Loophole Image


By Bradley Gibson | January 7, 2019

Loophole presents a conundrum that crosses the streams between spiritualism and science: what if evil could be passed on genetically? If so, would it be moral to isolate those predisposed to violence and chaos, thus ensuring peace on Earth? What would the long-term effects be? In this apocalyptic tale, scientists claim to have identified the gene for violence and are forcing citizens to be tested, marked as safe and released if they are free of the DNA stain of evil. 

Buried in this culture-shifting technology, and unbeknownst to all but a few, the dominance of the Earth is at stake as forces angelic and demonic race against time to find the bloodline of Judas Iscariot. There’s a critical exception to the genetic scarlet letter, carried by a scion of the line of Iscariot. The priceless genetic code is carried by unsuspecting college student Lexi Smith (Chloe Lukasiak).

Lexi finds herself center-stage in a global multi-dimensional spiritual battle. She is befriended by Riley (Deven Bromme), who claims to be an angel and stays with her as the forces of evil hunt her down in order to take back Earth for themselves.

“…the betrayal of Judas is a deeply ingrained cultural metaphor…

Director Jenni Ivers has made a watchable and relatable film using low-tech CGI for special effects and a gripping script. By leveraging large chunks of lore from Judeo-Christian culture she’s avoided wasting time on world-building exposition. Biblical devils and angels are familiar. The betrayal of Judas is a deeply ingrained cultural metaphor. This could all have gone so wrong by taking itself too seriously, but Ivers walks that line with confidence and never loses the balance. Whether she means to present a pro-Christian message from the Biblical themes referenced is not clear, which is all for the best. I do not like my sci-fi preaching at me.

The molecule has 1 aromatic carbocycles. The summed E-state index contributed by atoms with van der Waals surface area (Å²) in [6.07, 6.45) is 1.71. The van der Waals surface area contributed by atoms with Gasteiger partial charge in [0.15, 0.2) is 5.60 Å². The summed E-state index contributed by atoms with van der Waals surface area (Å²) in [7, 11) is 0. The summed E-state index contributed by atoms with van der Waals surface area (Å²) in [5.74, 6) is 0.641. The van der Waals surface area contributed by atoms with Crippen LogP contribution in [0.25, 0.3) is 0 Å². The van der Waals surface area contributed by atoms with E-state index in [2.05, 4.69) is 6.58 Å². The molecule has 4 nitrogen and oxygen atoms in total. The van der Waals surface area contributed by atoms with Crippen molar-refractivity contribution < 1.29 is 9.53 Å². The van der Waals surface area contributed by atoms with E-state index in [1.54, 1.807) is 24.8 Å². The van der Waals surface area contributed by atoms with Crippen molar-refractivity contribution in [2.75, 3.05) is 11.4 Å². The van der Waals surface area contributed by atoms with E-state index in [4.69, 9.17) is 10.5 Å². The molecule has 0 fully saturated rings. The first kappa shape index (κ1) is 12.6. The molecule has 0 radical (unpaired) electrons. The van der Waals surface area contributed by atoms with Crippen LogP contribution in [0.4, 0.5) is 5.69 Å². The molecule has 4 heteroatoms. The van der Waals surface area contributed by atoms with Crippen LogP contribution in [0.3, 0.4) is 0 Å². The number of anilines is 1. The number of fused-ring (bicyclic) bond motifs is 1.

Toss in some Mad Max leather apocalypse warriors to the mix and the viewer doesn’t have do any heavy lifting, just enjoy the movie. It’s light adventure cinema, done right for the budget. Loophole lands somewhere between Minority ReportThe DaVinci Code and Buckaroo Banzai, managing to be fun without drifting into too much goofiness. 

Loophole (2018) Written and directed by Jenni Ivers. Starring Chloe Lukasiak, Timothy E. Goodwin, Deven Bromme, Will Steckman.

7 out of 10

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  1. Timbob Beaverhausen says:

    Good story almost ruined by school drama class acting. Almost switched off on the early lecture theatre seen with the Indian professor and the very stilted “I’ve read my line, phew thank God that’s over” by all involved in that scene (and many later).

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